City passes fee and permit increases

HOUSTON Houston City Council approved a price hike for all kinds of fees and permits and chances are some of them will affect you. The fee increases are expected to generate millions of dollars in revenue for the city. It's all part of the mayor's plan to dig Houston out of a $30 million budget shortfall.

Over the next six months, the new fees are predicted to add up to about $3 million. The mayor emphasized it is not a tax hike. But for many people who will use the new permits and need new inspections, it will still cost a lot more.


Council is attempting to strike a balance between cutting expenses and increasing income, and says it's complicated.

"When you look through it, it doesn't add up when you randomly pick some of the fees," said Council Member C.O. Bradford.

The outcome was to increase some 150 city fees for permits and services. A sampling: an animal rabies license that doubles $10 to $20; a residential burglar alarm permit goes from $30 to $35; and a fire alarm permit from $50 to $75.

In additon, if you park in downtown Houston, for short-term parking at city meters, prices are going up from a range of 10 cents to $1.50 to a range of 30 cents to $1.80.

Perhaps among the most dramatic hikes is a sexually oriented business license jumping from $475 to $2,000.

Some fees in the package haven't been changed in 20 years. The argument for the change is that the city desperately needs income and for years, taxpayers have been subsidizing those fees priced too low.

"Will bring us more into balance for those specialized fees that very few Houstonians have a need for and should be borne by the people who need those specialized services," said Houston Mayor Annise Parker.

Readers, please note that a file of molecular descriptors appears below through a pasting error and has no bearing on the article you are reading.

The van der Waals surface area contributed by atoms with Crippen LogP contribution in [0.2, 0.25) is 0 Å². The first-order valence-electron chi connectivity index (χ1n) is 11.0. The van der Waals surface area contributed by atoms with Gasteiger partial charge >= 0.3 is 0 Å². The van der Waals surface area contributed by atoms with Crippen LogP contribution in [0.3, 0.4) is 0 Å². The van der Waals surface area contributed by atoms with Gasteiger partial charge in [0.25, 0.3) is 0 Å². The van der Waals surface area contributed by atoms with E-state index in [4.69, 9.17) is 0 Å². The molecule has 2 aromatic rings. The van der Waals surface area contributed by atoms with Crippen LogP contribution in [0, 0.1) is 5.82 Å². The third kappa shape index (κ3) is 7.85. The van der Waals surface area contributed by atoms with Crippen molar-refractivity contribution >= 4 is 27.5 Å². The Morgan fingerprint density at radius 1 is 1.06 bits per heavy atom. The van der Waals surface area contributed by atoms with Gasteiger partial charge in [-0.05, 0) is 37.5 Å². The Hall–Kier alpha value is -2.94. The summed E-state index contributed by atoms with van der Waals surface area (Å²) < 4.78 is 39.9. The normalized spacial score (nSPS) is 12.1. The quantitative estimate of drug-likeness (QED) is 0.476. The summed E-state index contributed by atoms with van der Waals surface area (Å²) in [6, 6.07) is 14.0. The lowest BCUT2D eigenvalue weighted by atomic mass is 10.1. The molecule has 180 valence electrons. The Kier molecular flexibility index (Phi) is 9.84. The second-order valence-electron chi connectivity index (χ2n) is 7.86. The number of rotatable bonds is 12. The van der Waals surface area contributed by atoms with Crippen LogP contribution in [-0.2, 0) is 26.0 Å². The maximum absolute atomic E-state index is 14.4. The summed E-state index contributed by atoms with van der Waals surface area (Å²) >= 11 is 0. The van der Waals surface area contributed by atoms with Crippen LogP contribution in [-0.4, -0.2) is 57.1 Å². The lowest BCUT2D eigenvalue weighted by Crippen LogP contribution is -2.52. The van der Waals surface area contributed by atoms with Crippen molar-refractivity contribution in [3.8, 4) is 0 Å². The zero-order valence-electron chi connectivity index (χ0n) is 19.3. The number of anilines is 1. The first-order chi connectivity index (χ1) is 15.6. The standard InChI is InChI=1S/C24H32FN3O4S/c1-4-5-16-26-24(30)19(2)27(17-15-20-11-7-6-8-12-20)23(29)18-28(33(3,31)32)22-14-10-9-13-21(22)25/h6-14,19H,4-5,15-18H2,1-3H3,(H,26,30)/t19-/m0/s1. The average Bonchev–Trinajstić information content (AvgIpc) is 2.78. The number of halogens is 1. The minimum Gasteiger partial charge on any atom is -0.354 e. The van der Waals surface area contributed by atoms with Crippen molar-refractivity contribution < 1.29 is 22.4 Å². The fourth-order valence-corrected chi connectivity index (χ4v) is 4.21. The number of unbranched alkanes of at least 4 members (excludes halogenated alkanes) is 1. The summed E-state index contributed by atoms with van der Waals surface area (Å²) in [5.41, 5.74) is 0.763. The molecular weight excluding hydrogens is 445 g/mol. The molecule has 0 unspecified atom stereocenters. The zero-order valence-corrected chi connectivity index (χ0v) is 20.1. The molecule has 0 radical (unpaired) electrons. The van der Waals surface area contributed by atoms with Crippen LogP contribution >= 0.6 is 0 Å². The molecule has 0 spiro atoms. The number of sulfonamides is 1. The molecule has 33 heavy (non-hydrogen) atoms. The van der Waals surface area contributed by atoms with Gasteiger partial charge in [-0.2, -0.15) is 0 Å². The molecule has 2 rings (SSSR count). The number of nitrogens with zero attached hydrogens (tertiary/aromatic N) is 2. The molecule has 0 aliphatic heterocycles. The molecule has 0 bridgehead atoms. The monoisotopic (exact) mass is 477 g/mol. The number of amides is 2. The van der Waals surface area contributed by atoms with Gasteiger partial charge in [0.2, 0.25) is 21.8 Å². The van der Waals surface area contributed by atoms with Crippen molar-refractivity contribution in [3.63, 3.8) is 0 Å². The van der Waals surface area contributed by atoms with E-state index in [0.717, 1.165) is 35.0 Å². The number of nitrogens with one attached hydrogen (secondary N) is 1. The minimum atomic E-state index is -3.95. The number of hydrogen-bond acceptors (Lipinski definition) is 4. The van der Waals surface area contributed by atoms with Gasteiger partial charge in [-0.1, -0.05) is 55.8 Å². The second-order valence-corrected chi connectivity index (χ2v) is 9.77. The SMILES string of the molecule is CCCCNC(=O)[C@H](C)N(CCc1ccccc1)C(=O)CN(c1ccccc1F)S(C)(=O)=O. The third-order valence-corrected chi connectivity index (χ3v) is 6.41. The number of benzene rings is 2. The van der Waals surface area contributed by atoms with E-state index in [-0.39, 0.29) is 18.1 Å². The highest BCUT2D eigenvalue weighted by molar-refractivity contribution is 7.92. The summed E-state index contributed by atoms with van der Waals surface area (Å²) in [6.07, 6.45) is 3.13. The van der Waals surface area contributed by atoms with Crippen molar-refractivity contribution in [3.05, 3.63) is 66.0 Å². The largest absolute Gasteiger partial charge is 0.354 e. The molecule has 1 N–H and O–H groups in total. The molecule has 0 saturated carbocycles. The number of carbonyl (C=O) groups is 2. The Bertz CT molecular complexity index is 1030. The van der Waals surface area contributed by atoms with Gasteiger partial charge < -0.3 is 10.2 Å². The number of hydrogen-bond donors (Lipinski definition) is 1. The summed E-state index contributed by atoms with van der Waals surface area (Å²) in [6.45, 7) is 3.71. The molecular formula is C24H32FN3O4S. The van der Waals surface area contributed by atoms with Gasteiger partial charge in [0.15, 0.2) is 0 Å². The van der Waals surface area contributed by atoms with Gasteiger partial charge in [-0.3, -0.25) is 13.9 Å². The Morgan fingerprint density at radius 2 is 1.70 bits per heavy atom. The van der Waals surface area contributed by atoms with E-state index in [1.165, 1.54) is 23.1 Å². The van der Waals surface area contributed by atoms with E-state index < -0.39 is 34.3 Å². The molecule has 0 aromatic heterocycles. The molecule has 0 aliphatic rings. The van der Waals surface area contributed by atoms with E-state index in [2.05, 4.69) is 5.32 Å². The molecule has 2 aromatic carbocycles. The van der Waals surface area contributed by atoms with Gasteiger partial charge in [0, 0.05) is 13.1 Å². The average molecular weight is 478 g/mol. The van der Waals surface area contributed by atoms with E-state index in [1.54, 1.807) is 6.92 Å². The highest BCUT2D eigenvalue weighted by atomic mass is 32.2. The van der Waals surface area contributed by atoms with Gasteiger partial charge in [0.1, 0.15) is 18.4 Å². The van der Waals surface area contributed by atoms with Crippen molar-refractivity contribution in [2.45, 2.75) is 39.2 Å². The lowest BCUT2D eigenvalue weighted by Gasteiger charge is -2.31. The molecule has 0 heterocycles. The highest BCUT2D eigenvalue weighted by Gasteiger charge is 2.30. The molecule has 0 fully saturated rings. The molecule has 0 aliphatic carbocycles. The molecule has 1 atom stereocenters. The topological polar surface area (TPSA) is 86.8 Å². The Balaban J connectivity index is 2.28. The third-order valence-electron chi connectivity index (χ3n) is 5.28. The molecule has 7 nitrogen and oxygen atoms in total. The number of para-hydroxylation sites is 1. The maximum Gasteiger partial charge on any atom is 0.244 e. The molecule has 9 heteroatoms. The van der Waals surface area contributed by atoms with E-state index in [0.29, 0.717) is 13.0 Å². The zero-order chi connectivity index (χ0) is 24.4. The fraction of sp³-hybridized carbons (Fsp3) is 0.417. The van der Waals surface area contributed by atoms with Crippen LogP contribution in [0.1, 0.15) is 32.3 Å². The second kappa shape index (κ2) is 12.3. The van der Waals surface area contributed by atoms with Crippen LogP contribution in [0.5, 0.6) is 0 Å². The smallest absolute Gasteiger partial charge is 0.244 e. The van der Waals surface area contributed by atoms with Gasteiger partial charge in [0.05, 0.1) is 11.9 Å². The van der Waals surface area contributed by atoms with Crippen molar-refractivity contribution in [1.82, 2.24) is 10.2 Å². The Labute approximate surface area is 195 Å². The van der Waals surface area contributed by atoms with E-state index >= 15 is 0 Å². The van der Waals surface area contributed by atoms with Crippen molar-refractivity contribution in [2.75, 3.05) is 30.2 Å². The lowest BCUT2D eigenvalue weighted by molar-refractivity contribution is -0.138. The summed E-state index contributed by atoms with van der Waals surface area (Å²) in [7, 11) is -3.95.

The package had three dissenting votes from council members Jolanda Jones, Mike Sullivan, and C.O. Bradford, who argue rather than fee hikes there should be elimination of some services.

"What is it that we should or should not be doing from a service delivery standpoint in these tough economic times and have core service activities only?" said Council Member Bradford.

In the end, the mayor estimates the fee increases will help cover more of the cost to issue and approve permits, but not all. And it's only one part of the ongoing money saving moves to which city government now has to adjust.

The plan is to have an ongoing annual review of fees.

"I think the most important point I'd make for this council is not only is this process been done this time, but it will be integrated into the annual operating budgets. And if our costs go down, our fees will come down at the same time," said Andy Icken, City Chief Development Officer. "We have structured many of these costs that we believe are incentives to further reduce their costs."

Now that the proposal has been passed, it could cause an increase in the cost for contracting jobs, valet and even affect neighborhood association fees.

If passed the majority of fees will increase right away. And it could generate $6.5 million in revenue this year; by fiscal year 2012 the city will have collected more than $8 million.

The fee increases will affect a range of Houstonians. Here's a look at some of the other fee hikes approved today:

    Boot removed from your car - $100 to $150
    Swimming pool inspection - $85 to $230
    Annual mobile food vendor licenses - $350 to $535
    Valet operator permits - $1,000 to $1,500
    Permit for auto repair facility - $220 to $490
    Annual taxi permit - $400 to $500
    Sexually oriented business entertainer - $60 to $250
    Renewal license for X-rated arcade - $100 to $1,000

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